Quality Assurance Administrator
London South Bank University
0:00:03 I’m Sukie C. I’m a faculty quality assurance administrator at London South Bank University. Quality assurance basically means making sure that the courses we run at South Bank are fit for purpose and they do what they say they’re going to do, so we’ll regularly review them. We have a set of guidelines at South Bank, and every year we do a review of each course that we run, and we have sort of a portfolio of about a hundred and fifty courses. The reason I love this job, probably, is the fact that you get to work with students and you realise it’s a forward thinking organisation, so you’re working towards sort of changing people’s lives, which it really does, and I love being a part of that. It’s absolutely fantastic.
00:00:40 At school I think one of the main subjects I was sort of always good at, always excelled in, was probably maths, and it has kind of followed me through from High School to college to doing my degree in maths. When I was in my third year at High School I had a new maths teacher and he was absolutely fantastic, and he explained sort of what else you could do with maths and how else it… how it does get more involved, and after that I sort of decided yes I would like to perhaps study this at university, so I think that’s when I decided probably it’s something I’m going to take further.
00:01:10 University was great. I mean everybody goes on about how it is the best time of your life, and it really was. It was absolutely fantastic. I had a wonderful time. I got to do something that I was not only good at but I sort of enjoyed, and the sort of social aspect of it, the academic aspect of it, everything was wonderful. I had a great time at university. I think I was the first person in my family to ever go to university. I mean my sister went sort of at the same time. So it was a bit… I sort of didn’t really know what to expect when I went there, but at the same time it was nice being the first person to have gone out of my family. My family was extremely proud, yeah, that I was not only the first person to have gone but to also have graduated, so, yeah… They still have the pictures to this day.
00:01:50 I sort of started applying for jobs and then I got my first job in a company called Crime Concern, where I was working with young people at risk of social exclusion. That was… that was… I was very lucky because my first job was an absolutely fantastic job. It was… You get to work with young people. We did things like having football coaching sessions, and we had a music studio on the premises so we sort of teaching young people about the sort of technical aspects of producing a song, and it was just great. It was just so much fun working in an environment with young people.
00:02:21 Outside of work, I love to travel. I’m passionate about travelling, and hopefully it’s something that I’m going to carry on doing. Just over a year ago I made the decision to go to Uganda to do some work out there with an NGO, and that was a huge turning point in my life in terms of the way that I… not only the way that I live my life, but in terms of what I want to do with my life in the future. And I went out there and worked with remote villages, sort of giving them educational workshops on things like living a healthier lifestyle. The people I met, and the friends that I made, the experience I had, it was just so much fun, as well as hard work, but it was so satisfying to be able to be a part of these people’s lives. That it’s something I’m hoping I’ll be able to take with me wherever I go.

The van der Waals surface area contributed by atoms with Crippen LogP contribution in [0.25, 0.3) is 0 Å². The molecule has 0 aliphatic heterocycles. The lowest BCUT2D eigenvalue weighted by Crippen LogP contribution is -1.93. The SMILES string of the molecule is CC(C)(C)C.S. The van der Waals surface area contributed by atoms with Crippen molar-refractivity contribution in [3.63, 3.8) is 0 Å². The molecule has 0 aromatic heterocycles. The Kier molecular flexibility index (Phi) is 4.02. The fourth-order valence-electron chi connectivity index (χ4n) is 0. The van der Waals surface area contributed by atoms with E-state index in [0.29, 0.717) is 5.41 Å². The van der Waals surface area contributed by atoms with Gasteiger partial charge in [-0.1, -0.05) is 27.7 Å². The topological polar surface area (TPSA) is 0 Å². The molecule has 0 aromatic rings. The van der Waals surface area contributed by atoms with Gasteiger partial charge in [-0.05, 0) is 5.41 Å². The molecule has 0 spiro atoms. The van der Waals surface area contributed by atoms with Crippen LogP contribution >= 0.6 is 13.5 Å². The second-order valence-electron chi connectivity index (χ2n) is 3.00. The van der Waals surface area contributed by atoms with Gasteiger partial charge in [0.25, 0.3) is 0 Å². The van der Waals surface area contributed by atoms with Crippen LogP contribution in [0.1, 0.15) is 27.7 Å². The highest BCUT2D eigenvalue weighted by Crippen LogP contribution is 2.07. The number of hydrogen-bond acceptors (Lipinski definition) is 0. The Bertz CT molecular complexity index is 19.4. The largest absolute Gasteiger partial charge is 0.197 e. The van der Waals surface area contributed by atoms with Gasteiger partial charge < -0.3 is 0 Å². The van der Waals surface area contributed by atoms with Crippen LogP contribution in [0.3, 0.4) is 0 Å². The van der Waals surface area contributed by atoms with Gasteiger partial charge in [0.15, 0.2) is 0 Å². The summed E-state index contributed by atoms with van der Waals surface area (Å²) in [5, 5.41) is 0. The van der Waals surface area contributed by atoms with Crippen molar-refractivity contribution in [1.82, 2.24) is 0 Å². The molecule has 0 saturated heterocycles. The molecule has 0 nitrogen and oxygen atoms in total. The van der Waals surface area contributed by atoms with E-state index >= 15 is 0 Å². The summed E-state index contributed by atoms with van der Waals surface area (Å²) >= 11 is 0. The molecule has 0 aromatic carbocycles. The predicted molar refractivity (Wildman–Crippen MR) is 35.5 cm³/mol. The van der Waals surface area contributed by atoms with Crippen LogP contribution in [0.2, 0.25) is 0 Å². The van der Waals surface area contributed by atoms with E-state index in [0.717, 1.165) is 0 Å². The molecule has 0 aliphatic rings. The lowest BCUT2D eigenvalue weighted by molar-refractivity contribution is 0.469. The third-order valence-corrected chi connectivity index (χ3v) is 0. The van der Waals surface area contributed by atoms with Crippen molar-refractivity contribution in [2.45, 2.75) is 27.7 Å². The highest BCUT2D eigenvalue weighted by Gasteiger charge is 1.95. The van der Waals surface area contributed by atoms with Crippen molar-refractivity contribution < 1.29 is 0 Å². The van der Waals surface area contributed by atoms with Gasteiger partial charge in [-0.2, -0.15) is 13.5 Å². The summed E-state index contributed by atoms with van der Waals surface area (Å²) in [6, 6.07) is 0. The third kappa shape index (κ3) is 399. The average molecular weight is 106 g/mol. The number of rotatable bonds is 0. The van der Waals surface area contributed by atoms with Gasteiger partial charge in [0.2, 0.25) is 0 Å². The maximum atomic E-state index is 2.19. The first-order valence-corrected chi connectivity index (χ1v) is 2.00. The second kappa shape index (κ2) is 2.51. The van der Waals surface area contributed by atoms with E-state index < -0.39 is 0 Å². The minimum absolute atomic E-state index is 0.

00:03:07 I think I’d always like to sort of carry on the travelling and doing more kind of work with sort of NGOs in all sorts of different countries, and that probably comes from going to Uganda. So, yes, I’d love to continue doing that, and hopefully in five/ten year’s time I’ll see myself perhaps in another country, working for an NGO.
00:03:26 One of the best bits of advice I was ever given when I was in school was from the head teacher of my school there, and she said ‘Don’t ever listen to the people that tell you you can’t,’ which is a fantastic piece of advice because you sort of… I took that through with me, and it’s just you realise that it’s limitless what you can do and just almost follow what you want to do. If you have an interest in something, by all means eat.
Suckie Chahal is a quality assurance administrator at London South Bank University. She says “a year ago I made the decision to go to Uganda to do some work out there with an NGO, and that was a huge turning point in my life.” She says “in five/ten year’s time I’ll see myself perhaps in another country, working for an NGO”.
More information about Quality assurance technicians
The UK average salary is £28,758
There are 37.5 hours in the average working week
The UK workforce is 47% female and 53% male
- Sets up scientific, electronic, or other technical equipment to perform functional and inspection tests;
- Analyses and interprets the results of tests undertaken and writes up reports upon completion;
- Supervises the work of routine inspection staff and notes any defects reported;
- Assists quality control engineers in undertaking production audits;
- Liaises with production engineers and staff to maintain the quality of output and to develop quality management systems.
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